Cycle of Lies is New York Times reporter Juliet Macur’s addition to the long line of biographies about
seven-time Tour de France champion Lance Armstrong. It represents, for Macur, the culmination of many years of reporting on the Texan. Jono Lovelock read the book and put together this review.
“Tell him to f**k off. I’m not signing anything. I’m not f**king protecting him.” – Betsy Andreu
For those that haven’t waded into every article, document, or book on Armstrong’s rise and fall, Cycle of Lies is the ultimate catalogue of the affair. It’s not shockingly revealing like Tyler Hamilton’s ‘The Secret Race’, but it pieces together rather succinctly what can be a dizzying topic when approached on an article-by-article level.
For the educated fan, on the other hand, not much of this is new, but it is re-packaged with a sufficient number of fresh allegations to keep your interest piqued.
Reading Cycle of Lies is analogous to re-watching a favourite movie or TV series; even when you know the ending you still get enjoyment from the journey, often picking up bits of information you might have missed before. Even for those that have read every page of USADA’s Reasoned Decision, Cycle of Lies offers a worthy read. And it is quotes like the one above from Betsy Andreu that have readers punching the air with satisfaction, knowing that those who told the truth all along were ultimately vindicated.
The Definitive Inside Story?
In HBO’s TV series ‘The Wire’, Lester Freamon coined a phrase that is relevant for any number of drug scandals — be it sporting or otherwise — and in the Armstrong narrative it is particularly apt: “You follow drugs, you get drug addicts and drug dealers. But you start to follow the money, and you don’t know where the f**k it’s gonna take you.”
For a large part, Cycle of Lies takes fans down a commonly treaded path; the ‘he said she said’ bickering between professional cyclists. A sharper look at the commercial aspects surrounding Armstrong feels warranted.
In 2012, Twitter user dimspace created a telling flow chart that illustrated the incestuous nature of the sporting world that was complicit in, and benefited heavily from Armstrong’s success. Cycle of Lies treads this path carefully, understandably so, but Macur seems to be satisfied that the big Tex went down, without stressing the importance of those around Armstrong facing the same consequences.
Macur has voiced her own opinion on the bans of Johan Bruyneel and Armstrong’s medical team in her New York Times column (given these events came well after publishing), but the money remains un-followed. Similarly, the acceptance at face value of the testimony in USADA’s Reasoned Decision from Armstrong’s ex-teammates — that they all stopped doping en masse during the mid-2000s — seems naïve given the subject matter of the book. Overall, a greater scrutiny into these two aspects is necessary given the book’s self-proclaimed title as “the definitive inside story.”
Uncovering JT Neal
The previous criticism, however, is not to say that the work done by Macur is not comprehensive; these are but small gripes in what is great reporting for the most part. This great reporting is highlighted in the uncovering of the late JT Neal.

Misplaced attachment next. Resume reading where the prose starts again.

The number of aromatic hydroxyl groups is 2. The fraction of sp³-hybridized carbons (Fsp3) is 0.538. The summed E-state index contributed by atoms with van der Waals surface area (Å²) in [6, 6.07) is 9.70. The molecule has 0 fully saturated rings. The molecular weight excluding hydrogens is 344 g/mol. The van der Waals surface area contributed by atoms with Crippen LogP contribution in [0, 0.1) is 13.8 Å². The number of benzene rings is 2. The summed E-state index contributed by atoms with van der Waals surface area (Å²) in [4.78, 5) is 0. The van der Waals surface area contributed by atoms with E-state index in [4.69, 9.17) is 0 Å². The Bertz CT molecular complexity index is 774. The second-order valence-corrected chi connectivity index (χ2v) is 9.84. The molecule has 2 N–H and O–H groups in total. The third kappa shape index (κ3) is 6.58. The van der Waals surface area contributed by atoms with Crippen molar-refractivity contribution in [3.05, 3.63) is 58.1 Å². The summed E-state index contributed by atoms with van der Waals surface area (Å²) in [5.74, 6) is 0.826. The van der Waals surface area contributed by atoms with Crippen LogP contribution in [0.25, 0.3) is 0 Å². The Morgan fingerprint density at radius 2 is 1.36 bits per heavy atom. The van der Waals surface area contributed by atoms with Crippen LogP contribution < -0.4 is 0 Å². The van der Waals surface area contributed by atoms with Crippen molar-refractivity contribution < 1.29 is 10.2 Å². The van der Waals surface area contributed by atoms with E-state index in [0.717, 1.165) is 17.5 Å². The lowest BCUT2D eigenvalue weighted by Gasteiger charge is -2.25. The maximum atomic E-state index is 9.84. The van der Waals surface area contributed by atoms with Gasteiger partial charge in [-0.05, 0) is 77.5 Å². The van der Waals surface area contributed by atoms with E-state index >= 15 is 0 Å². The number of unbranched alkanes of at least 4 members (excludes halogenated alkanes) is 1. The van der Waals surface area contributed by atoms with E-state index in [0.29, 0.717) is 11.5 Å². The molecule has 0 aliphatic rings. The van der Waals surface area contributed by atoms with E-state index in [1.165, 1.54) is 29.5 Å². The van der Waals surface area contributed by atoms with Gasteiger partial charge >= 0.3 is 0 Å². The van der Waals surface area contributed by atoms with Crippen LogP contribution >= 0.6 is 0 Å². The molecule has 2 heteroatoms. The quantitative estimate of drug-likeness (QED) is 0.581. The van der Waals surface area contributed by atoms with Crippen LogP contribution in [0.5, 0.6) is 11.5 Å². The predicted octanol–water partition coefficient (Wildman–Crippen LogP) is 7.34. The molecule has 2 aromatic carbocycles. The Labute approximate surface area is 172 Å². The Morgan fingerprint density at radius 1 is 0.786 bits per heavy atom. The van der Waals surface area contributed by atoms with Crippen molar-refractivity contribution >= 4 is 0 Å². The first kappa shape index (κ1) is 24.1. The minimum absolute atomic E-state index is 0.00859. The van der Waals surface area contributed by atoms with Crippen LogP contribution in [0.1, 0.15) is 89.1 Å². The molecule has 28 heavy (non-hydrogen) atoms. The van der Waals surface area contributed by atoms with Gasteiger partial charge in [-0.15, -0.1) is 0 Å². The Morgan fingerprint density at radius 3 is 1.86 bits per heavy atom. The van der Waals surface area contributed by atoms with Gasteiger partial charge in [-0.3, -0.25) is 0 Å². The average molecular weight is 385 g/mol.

Neal was a man Armstrong’s own mother called a “surrogate mother” to Armstrong in his early days, when he had moved away from home to pursue his sporting career. Having been close to Armstrong from the beginning, Neal grew increasingly isolated from the cycling prodigy as Armstrong’s empire grew. This alienation led Neal’s family to provide Macur with 26 hours of audio tapes recorded by Neal before his passing, and the story they tell is not pretty.
The details of doping and duplicity in the pre-cancer days certainly provide intrigue, but it’s the sad tale of the Tour de France champion turning his back on true friends to instead surround himself with yes-men that’s most disheartening.
Even more interesting is the confession from Armstrong that he was having serious doubts very soon after announcing his comeback. Lance 2.0 could feel the anti-doping buzzards swarming, but he had already started the Livestrong snowball rolling. When Armstrong announced his mission to raise global cancer awareness he sent his fans into a frenzy, and despite sensing what was coming, he just “didn’t have the courage” to call if off.
But haven’t we had enough of Lance?
For those that say they’ve had enough of Armstrong, the thing is, the whole story just doesn’t quite add up. The bottom line is that Armstrong’s story — from either side of the trench — sells books, gets page-views and is the central focus for a large portion of people obsessed with the drama of drugs in sport. To some, Armstrong is the villainous mastermind, to others he is the scapegoat, but he is a point of interest regardless; and Cycle of Lies keeps the narrative rolling.
The book brings a number of new revelations and insights into Armstrong that will interest even the most seasoned observer. An overall tone of personal revenge, however, with Macur appearing to dance on Armstrong’s metaphoric grave, detracts from the read, no matter how justified her retaliation may be.
Cycle of Lies doesn’t answer every question, but given the number of stones turned over by Macur it seems unwise to assume she did not attempt to pry into the areas that remain cloaked in secrecy. It is Armstrong who reportedly knows where the bodies are buried, and until he opens up much will remain unknown. But for every other facet in the life and times of the fallen American Hero, Cycle of Lies is a worthy read.